DRAW IN THE EYE BROWS

Next let’s give this guy some eye brows. Start out by laying in the overall shape of the eye brow first. It too can also be thought of as an elongated trapezoid. Once that’s done, add in some rendering to indicate the individual strands of the brows. Keep it rough here, and don’t be too precious.

Lastly, take your eraser and erase into some of the strands that were created through the rendering. It doesn’t have to be any in particular, so keep it random.

 

When it comes to drawing eye brows for men, make them a little thicker, and a little lower than you would for a female character. 

With that our dashingly handsome ¾ male head is now prepared for a final sprinkling of detail and refinement. But before we lather on the icing, let’s do a quick recap.

 

This head began as nothing more than a simple sphere, and from it a blueprint was constructed that took care of all the proportions and placement of the heads key features. It’s already been established that this step is indeed the most important one. If those proportions aren’t drafted up properly, the rest of the drawing is going to dearly suffer for it.

 

In the above section the facial features were placed onto the head using the foundational cheat sheet previously laid down. From there it was smooth sailing, all that really needed to be considered was the positioning of the features in relation to one another.  

 

Now the rest is just icing on the cake. Yes, I’m talking about the fancy sparkles, the crème brule’ – The Details!

 

There’s nothing more rewarding then when you’re detailing out your drawing because this is where you really begin to see it all come together. As you progress through the tedious rendering and lighting, your drawing will more and more closely resemble that of a finally polished piece of pro comic book artistry.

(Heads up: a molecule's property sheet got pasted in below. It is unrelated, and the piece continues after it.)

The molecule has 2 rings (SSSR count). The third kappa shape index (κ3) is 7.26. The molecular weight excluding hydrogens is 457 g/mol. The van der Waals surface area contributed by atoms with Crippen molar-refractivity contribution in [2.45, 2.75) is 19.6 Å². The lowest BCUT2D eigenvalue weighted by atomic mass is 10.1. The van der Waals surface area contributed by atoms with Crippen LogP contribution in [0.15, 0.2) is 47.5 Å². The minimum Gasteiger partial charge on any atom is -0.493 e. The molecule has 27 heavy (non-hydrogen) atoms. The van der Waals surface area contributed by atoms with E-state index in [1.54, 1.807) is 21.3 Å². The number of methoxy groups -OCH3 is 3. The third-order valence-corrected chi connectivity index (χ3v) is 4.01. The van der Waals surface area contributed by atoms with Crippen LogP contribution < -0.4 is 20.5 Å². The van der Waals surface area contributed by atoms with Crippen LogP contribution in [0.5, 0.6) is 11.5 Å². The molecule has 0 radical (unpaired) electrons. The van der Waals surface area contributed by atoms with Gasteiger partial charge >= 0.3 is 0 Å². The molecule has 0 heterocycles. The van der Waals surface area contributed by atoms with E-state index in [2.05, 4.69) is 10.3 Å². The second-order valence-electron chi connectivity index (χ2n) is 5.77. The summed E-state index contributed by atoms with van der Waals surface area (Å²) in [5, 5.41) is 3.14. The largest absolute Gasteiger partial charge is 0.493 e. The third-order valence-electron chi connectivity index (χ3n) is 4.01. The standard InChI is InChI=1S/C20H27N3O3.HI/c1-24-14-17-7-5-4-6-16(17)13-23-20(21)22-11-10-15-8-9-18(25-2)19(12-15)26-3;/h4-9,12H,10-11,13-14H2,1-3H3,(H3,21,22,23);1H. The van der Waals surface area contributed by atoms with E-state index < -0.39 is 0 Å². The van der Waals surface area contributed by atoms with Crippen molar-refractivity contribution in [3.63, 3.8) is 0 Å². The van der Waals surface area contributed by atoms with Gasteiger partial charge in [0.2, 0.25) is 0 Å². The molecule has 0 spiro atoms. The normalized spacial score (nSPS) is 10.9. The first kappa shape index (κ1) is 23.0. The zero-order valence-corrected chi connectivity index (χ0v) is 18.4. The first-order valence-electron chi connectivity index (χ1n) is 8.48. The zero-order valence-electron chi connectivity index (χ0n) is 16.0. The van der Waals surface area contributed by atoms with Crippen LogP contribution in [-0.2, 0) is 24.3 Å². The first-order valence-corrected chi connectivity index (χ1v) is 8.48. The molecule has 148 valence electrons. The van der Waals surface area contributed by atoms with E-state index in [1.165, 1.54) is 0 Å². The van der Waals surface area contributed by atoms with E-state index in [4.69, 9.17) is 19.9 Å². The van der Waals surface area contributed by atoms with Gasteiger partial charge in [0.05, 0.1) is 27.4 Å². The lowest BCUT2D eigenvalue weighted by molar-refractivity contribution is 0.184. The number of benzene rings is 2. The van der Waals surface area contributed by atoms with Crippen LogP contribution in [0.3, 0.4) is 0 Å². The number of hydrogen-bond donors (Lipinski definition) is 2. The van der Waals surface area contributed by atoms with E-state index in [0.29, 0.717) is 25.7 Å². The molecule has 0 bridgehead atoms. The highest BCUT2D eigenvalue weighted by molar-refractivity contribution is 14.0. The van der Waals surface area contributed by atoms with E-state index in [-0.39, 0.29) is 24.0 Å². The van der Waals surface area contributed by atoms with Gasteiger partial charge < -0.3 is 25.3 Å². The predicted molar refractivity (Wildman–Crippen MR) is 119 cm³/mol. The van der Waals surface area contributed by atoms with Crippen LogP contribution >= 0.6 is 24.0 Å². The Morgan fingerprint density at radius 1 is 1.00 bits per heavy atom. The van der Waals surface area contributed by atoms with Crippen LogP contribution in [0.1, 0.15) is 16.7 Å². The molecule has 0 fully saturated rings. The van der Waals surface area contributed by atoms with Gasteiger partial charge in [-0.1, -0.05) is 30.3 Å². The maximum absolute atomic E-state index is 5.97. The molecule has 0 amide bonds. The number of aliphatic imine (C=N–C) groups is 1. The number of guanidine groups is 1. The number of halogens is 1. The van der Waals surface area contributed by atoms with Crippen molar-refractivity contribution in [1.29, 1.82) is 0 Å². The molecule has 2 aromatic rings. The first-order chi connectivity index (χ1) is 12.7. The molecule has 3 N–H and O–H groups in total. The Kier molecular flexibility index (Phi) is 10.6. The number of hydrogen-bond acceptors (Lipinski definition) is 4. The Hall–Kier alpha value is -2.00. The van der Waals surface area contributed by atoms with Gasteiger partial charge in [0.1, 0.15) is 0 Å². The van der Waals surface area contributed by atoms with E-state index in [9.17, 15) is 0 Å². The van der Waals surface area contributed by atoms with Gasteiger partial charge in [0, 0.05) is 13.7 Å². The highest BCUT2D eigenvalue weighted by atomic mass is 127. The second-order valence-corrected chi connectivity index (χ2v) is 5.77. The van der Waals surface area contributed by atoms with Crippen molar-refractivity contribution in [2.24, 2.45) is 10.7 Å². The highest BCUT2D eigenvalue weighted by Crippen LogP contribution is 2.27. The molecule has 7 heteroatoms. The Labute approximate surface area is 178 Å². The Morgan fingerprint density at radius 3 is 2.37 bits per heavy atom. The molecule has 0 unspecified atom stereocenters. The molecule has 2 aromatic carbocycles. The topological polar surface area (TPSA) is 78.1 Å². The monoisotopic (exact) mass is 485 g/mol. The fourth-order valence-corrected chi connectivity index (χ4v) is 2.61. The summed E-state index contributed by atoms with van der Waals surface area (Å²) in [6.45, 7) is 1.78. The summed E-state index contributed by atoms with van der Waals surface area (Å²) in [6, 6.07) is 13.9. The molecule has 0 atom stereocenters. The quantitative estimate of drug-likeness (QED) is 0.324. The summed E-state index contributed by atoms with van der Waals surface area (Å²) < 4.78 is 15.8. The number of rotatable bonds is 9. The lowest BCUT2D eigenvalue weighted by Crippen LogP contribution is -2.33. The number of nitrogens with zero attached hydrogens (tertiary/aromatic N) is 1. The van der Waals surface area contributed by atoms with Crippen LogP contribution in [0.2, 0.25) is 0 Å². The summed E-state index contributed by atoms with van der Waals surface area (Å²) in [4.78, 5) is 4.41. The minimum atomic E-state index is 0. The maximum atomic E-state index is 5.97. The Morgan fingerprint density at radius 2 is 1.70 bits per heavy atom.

At this point you can relax more too. With the foundations taken care of, you’re really just drawing over and refining what’s already there, so you don’t need to think as much. As long as you’re keeping the shadows and detail balanced you can wind your brain down with some music, an inspiring movie, even chat to a friend or co-worker as you put the final polish into your art work.

 

I will say this though – detailing takes time. Yes it’s easier, yeah it’s fun, but adding in all the line weights, shadows and rendering is a rather tedious task that at times can take a lot of patience, and a majority of the man hours spent on the drawing over all.

Do you see now why it’s so important to make sure that initial draft is sound and solid?

 

Believe it or not that oh-so important, initial foundational phase is actually quite fast, and the thing is if you do make a mistake along the way, it’s no big deal. It can be easily fixed up and mended in a jiffy.

 

The details are all piled on top of that and they’re what take the time. So if the foundational drawing is all out of whack and you’re unlucky enough not to notice until the end… It’ll be kinda too late to save your beloved creation.

 

To fix a foundational mistake after the final detailing and refinement stage would mean going back and erasing hours of work. Because most of the time, a foundational mistake is a BIG mistake, likely to do with the proportions, pose or general composition of your drawing.

 

So what I’m really getting at here is make sure that foundation is as sound and solid as can be. Otherwise you might end up finding yourself in a world of hurt and tears.

 

The thing is working so closely with your drawing for an extended period of time can make it hard to spot out mistakes in the beginning. So a really great way to ensure everything is laid out correctly and to check for those hidden, less obvious hiccups is to flip your image using a mirror.

 

This gives you a fresh view of the art work, bringing forth errors that might not have previously stood out to you. Or alternatively, you can ask a friend or family member to give you some critique. Another pair of eyes will do the same thing, seeing your image from a perspective other than your own. 

 

When you're good to go, hit the NEXT button to enter into the detailing and refinement phase.